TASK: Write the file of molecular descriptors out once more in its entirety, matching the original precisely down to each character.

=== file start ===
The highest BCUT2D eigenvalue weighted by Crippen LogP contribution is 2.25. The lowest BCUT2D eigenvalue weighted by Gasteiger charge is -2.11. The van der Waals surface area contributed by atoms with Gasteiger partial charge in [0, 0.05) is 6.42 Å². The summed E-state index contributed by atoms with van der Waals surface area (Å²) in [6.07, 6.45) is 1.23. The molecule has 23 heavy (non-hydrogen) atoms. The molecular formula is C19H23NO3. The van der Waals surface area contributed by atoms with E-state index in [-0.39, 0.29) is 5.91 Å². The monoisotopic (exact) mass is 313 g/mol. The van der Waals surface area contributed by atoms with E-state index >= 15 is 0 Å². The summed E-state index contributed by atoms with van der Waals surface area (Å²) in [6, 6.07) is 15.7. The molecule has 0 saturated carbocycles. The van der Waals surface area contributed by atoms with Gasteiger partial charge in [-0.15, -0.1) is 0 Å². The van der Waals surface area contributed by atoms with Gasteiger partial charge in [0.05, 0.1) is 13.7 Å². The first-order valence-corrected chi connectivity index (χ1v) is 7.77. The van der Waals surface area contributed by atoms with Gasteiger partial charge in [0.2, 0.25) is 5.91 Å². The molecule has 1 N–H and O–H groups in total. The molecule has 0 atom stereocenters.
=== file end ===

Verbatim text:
The highest BCUT2D eigenvalue weighted by Crippen LogP contribution is 2.25. The lowest BCUT2D eigenvalue weighted by Gasteiger charge is -2.11. The van der Waals surface area contributed by atoms with Gasteiger partial charge in [0, 0.05) is 6.42 Å². The summed E-state index contributed by atoms with van der Waals surface area (Å²) in [6.07, 6.45) is 1.23. The molecule has 23 heavy (non-hydrogen) atoms. The molecular formula is C19H23NO3. The van der Waals surface area contributed by atoms with E-state index in [-0.39, 0.29) is 5.91 Å². The monoisotopic (exact) mass is 313 g/mol. The van der Waals surface area contributed by atoms with E-state index >= 15 is 0 Å². The summed E-state index contributed by atoms with van der Waals surface area (Å²) in [6, 6.07) is 15.7. The molecule has 0 saturated carbocycles. The van der Waals surface area contributed by atoms with Gasteiger partial charge in [-0.15, -0.1) is 0 Å². The van der Waals surface area contributed by atoms with Gasteiger partial charge in [0.05, 0.1) is 13.7 Å². The first-order valence-corrected chi connectivity index (χ1v) is 7.77. The van der Waals surface area contributed by atoms with Gasteiger partial charge in [0.2, 0.25) is 5.91 Å². The molecule has 1 N–H and O–H groups in total. The molecule has 0 atom stereocenters.